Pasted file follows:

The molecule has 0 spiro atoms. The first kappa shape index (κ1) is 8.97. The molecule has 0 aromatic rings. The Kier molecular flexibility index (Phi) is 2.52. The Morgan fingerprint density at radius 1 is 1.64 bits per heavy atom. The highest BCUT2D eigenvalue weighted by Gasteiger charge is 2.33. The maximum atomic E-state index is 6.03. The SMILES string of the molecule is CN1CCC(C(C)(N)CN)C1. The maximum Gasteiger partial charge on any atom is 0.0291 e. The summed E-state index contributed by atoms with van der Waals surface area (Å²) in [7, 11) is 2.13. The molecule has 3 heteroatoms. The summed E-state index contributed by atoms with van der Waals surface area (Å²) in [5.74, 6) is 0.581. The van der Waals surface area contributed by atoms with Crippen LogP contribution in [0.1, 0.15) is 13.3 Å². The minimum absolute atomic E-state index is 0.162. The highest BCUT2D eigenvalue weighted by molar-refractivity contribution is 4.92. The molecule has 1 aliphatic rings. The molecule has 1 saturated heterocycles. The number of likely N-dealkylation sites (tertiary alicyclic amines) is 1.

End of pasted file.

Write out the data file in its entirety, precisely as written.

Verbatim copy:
The molecule has 0 spiro atoms. The first kappa shape index (κ1) is 8.97. The molecule has 0 aromatic rings. The Kier molecular flexibility index (Phi) is 2.52. The Morgan fingerprint density at radius 1 is 1.64 bits per heavy atom. The highest BCUT2D eigenvalue weighted by Gasteiger charge is 2.33. The maximum atomic E-state index is 6.03. The SMILES string of the molecule is CN1CCC(C(C)(N)CN)C1. The maximum Gasteiger partial charge on any atom is 0.0291 e. The summed E-state index contributed by atoms with van der Waals surface area (Å²) in [7, 11) is 2.13. The molecule has 3 heteroatoms. The summed E-state index contributed by atoms with van der Waals surface area (Å²) in [5.74, 6) is 0.581. The van der Waals surface area contributed by atoms with Crippen LogP contribution in [0.1, 0.15) is 13.3 Å². The minimum absolute atomic E-state index is 0.162. The highest BCUT2D eigenvalue weighted by molar-refractivity contribution is 4.92. The molecule has 1 aliphatic rings. The molecule has 1 saturated heterocycles. The number of likely N-dealkylation sites (tertiary alicyclic amines) is 1.